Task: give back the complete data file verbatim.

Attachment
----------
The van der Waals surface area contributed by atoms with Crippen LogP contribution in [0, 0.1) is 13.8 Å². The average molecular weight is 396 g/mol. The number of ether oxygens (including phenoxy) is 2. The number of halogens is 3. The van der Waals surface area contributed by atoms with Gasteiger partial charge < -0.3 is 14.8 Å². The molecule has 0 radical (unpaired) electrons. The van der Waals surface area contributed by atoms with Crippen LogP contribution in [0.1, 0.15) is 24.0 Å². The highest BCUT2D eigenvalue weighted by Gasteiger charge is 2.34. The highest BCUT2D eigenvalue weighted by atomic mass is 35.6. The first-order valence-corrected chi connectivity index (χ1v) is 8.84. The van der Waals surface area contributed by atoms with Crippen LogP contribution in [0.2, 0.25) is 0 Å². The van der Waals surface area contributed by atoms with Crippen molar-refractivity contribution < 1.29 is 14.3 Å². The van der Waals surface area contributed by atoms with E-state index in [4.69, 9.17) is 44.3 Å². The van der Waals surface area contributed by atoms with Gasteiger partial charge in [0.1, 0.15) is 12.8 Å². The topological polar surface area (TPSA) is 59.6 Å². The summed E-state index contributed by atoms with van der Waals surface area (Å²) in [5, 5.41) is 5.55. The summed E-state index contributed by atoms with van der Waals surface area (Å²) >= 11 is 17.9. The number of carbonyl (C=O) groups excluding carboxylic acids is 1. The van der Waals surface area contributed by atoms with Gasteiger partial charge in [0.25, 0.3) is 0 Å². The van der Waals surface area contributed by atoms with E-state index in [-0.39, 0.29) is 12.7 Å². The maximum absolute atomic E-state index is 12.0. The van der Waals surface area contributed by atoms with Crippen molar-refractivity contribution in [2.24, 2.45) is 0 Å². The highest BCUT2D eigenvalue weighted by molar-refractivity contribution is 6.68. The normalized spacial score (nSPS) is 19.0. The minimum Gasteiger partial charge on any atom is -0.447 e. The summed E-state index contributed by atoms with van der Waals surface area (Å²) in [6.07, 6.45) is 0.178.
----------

The van der Waals surface area contributed by atoms with Crippen LogP contribution in [0, 0.1) is 13.8 Å². The average molecular weight is 396 g/mol. The number of ether oxygens (including phenoxy) is 2. The number of halogens is 3. The van der Waals surface area contributed by atoms with Gasteiger partial charge < -0.3 is 14.8 Å². The molecule has 0 radical (unpaired) electrons. The van der Waals surface area contributed by atoms with Crippen LogP contribution in [0.1, 0.15) is 24.0 Å². The highest BCUT2D eigenvalue weighted by Gasteiger charge is 2.34. The highest BCUT2D eigenvalue weighted by atomic mass is 35.6. The first-order valence-corrected chi connectivity index (χ1v) is 8.84. The van der Waals surface area contributed by atoms with Crippen LogP contribution in [0.2, 0.25) is 0 Å². The van der Waals surface area contributed by atoms with Crippen molar-refractivity contribution < 1.29 is 14.3 Å². The van der Waals surface area contributed by atoms with E-state index in [4.69, 9.17) is 44.3 Å². The van der Waals surface area contributed by atoms with Gasteiger partial charge in [0.1, 0.15) is 12.8 Å². The topological polar surface area (TPSA) is 59.6 Å². The summed E-state index contributed by atoms with van der Waals surface area (Å²) in [5, 5.41) is 5.55. The summed E-state index contributed by atoms with van der Waals surface area (Å²) >= 11 is 17.9. The number of carbonyl (C=O) groups excluding carboxylic acids is 1. The van der Waals surface area contributed by atoms with Gasteiger partial charge in [0.25, 0.3) is 0 Å². The van der Waals surface area contributed by atoms with E-state index in [-0.39, 0.29) is 12.7 Å². The maximum absolute atomic E-state index is 12.0. The van der Waals surface area contributed by atoms with Crippen molar-refractivity contribution in [2.24, 2.45) is 0 Å². The highest BCUT2D eigenvalue weighted by molar-refractivity contribution is 6.68. The normalized spacial score (nSPS) is 19.0. The minimum Gasteiger partial charge on any atom is -0.447 e. The summed E-state index contributed by atoms with van der Waals surface area (Å²) in [6.07, 6.45) is 0.178.